READING HIS new collection, Praise In Which I Live And Move And Have My Being, the image of Paul Durcan that emerges is of a shadowy figure in a great cloak moving imperceptibly in and out of the cracks, crannies, and crevices of the human experience.
Throughout he notes its idiosyncrasies, eccentricities, and hypocrisies as well as the wonders and beauties of the species, and transforming all of this into a poetry that is generally satiric, often funny, sometimes savage, but always insightful, lyrical, and beautiful, imbued as it is with a deep humanity and sensitivity, celebrating the achievement and personality of the human being but also acutely aware of its limitations.
A flowery image yes, but if the reader is willing to take it on, the reading experience of this intense new collection will be infinitely richer and much more enjoyable. The landscape of the volume is a global one, beginning in Hodges Figgis bookshop in Dublin and continuing on to Paris, Chicago, Connemara, Algeria, Westport, Newfoundland, Toowoomba in Australia, Oaxaca, Kinsale, Ennis, Achill, and finally back to Dublin, the poet never once missing a beat or batting an eyelid.
Of great personal interest - and poetry of its essence is always personal – are the Parisian poems which comprise a significant section of the collection. Although there is nearly a 40 year gap between our two sojourns in this most enigmatic of capitals, Durcan’s portrait of it and its inhabitants is uncanny in its familiarity, underlining his tremendous poetic powers. Nowhere is this more evident than in Christmas in Paris:
“That old man in the window of the burger joint,
On the corner of the Boulevard St Michel and the Rue Soufflot,
Who is he? With the white hair and the red face?
Night after night between 6pm and 8pm
High in the window?”
The old man was there in 1970. He was also probably there when the Nazis paraded down the Champs Elysées, when the streets of Paris ran red with guillotined blood, implacable, unmoveable, a symbol of the loneliness any outsider feels who tries to make Paris his or her home, the loneliness that drags from Durcan the last line of the poem blurted out in sheer desperation:
“Vive La France! Je me révolte, donc je suis.”
This last almost defiant line reveals a more personal level of the collection in which the poet faces the pain of his own loneliness, a loneliness that looms larger as old age encroaches and which is epitomised in The Clothes Line:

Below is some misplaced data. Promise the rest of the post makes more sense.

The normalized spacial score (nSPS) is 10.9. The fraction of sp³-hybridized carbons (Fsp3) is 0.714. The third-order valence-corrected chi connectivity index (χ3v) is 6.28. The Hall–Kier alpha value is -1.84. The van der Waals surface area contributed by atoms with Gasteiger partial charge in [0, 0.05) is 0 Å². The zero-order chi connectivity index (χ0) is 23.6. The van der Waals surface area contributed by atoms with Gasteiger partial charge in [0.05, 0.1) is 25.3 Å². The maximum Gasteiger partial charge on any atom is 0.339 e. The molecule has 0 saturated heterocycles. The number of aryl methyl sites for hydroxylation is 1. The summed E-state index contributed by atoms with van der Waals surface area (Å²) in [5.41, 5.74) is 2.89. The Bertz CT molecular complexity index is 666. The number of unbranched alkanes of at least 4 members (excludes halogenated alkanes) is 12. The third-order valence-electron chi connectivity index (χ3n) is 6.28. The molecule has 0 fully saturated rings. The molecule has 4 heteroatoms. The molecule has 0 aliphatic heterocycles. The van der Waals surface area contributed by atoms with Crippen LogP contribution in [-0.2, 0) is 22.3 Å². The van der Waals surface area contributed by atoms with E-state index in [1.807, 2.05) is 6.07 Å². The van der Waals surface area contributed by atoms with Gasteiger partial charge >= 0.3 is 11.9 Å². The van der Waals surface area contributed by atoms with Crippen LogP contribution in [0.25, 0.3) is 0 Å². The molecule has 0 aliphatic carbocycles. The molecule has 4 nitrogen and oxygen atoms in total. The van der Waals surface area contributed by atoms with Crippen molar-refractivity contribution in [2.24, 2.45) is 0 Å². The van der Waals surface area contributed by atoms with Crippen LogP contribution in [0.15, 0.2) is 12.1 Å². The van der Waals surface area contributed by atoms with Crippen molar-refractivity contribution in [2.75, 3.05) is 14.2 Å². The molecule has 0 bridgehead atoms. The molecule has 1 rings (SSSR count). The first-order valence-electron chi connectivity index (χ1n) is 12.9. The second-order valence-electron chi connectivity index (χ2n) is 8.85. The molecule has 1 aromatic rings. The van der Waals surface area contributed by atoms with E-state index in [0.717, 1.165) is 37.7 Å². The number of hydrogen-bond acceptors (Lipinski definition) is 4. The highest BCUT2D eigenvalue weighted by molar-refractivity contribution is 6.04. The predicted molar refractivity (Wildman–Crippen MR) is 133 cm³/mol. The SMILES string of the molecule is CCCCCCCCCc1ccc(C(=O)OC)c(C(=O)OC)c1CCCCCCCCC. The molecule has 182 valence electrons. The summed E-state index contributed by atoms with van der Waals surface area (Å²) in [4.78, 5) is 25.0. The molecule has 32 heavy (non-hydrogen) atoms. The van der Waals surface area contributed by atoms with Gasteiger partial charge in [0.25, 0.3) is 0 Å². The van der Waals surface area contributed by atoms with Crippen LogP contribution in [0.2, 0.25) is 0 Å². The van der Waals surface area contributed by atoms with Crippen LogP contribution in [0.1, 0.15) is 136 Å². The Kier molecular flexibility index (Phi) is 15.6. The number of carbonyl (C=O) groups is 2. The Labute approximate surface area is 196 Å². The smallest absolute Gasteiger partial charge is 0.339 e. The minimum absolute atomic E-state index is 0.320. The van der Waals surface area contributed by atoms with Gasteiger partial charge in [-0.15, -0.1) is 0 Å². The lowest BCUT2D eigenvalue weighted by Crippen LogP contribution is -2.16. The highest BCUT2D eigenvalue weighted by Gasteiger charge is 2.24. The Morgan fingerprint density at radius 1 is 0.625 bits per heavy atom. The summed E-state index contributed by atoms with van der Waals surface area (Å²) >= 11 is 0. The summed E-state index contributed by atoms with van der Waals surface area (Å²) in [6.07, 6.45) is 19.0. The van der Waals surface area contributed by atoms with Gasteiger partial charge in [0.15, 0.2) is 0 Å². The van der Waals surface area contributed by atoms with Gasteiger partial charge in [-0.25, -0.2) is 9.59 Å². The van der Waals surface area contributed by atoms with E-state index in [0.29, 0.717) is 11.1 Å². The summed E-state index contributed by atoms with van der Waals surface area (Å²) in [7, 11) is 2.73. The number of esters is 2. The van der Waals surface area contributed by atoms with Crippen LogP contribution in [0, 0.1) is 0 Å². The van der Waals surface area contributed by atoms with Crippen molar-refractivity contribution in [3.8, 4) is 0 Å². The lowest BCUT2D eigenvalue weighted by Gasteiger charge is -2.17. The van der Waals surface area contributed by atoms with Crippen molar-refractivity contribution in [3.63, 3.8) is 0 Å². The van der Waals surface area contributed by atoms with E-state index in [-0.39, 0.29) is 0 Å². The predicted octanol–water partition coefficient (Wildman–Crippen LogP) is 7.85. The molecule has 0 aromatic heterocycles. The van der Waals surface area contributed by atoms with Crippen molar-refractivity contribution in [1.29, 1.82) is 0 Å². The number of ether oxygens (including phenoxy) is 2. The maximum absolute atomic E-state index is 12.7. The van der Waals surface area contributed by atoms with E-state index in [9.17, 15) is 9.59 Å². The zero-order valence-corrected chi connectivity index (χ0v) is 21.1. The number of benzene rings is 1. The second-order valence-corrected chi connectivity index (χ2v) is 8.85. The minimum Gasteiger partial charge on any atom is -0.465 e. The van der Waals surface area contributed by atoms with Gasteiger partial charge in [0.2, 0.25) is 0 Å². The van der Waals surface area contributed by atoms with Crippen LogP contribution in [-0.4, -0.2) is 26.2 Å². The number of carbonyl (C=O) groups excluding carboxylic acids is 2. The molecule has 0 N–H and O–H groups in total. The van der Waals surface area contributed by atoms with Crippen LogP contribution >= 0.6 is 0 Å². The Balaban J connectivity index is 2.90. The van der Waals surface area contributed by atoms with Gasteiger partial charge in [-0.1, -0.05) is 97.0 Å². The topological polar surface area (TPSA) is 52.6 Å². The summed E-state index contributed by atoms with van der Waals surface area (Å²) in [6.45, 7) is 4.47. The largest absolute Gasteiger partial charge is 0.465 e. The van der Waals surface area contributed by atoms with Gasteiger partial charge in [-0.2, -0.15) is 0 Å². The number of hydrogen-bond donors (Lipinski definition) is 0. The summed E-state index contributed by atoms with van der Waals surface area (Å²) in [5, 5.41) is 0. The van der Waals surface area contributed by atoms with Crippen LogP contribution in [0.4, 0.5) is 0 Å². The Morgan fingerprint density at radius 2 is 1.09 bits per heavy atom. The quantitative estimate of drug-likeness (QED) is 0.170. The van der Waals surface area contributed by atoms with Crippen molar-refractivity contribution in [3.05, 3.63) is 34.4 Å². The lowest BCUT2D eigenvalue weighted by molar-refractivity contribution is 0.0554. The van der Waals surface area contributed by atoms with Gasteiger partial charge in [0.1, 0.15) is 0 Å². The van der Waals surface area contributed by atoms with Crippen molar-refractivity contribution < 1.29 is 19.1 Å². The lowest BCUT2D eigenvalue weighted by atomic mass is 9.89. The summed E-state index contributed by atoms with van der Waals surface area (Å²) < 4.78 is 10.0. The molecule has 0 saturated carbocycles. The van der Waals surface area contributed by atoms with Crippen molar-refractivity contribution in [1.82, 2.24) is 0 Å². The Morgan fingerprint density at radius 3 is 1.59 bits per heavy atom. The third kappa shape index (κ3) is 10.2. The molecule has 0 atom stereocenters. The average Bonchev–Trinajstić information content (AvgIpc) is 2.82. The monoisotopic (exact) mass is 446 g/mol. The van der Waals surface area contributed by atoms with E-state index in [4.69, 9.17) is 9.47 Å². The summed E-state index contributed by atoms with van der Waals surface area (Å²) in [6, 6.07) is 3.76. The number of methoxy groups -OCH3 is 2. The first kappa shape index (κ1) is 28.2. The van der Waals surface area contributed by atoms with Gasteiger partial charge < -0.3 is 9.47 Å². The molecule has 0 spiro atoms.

“After sixty four years of companionship and conviviality,
On a summer’s day
These are the friends – the friends I have left –
My clothes on the clothes line................
Their arms, their legs, their torsos
Keep me company for an hour or two
And they are charitable enough to overlook my mortality.”
Again this sense of mortality is underlined with references to stints in a hospital ward and radiotherapy as well as a discussion of suicide. However intermingled with this fear and vulnerability is a self deprecating but strong sense of humour which gives the poems a wonderful energy and colour as in Petit Déjeuner With Breda, The Lady in Weirs, and To Dympna Who Taught Me Online Banking.
A highlight of the collection and one which informs its ethos is the short but beautiful poem in memory of his aunt:
“A grain of sand I am blown on to a
Clump of heather and I see
Alight large above me a butterfly
With black and orange stripes –
It’s Auntie Maureen aged ninety-four
Smiling down upon me
And she is saying
‘While you were sleeping Paul, I died.
Isn’t it the most glorious morning!’”
Durcan will be inaugurating this new collection during the upcoming Cúirt International Festival of Literature where he will be giving a reading with Rita Anne Higgins in the Town Hall Theatre on Tuesday April 24 at 8.30pm.
This reading will sell out fast and it is advisable to get your tickets early and those privileged to procure one are in for a rare treat. For us other plebs, thankfully, there is this astonishing collection to taste and savour at our leisure. Having done so personally, I can only say with the deepest respect, “Monsieur Durcan, poète, Je te salue”.
Tickets are available from the Town Hall on 091 - 569777 and www.tht.ie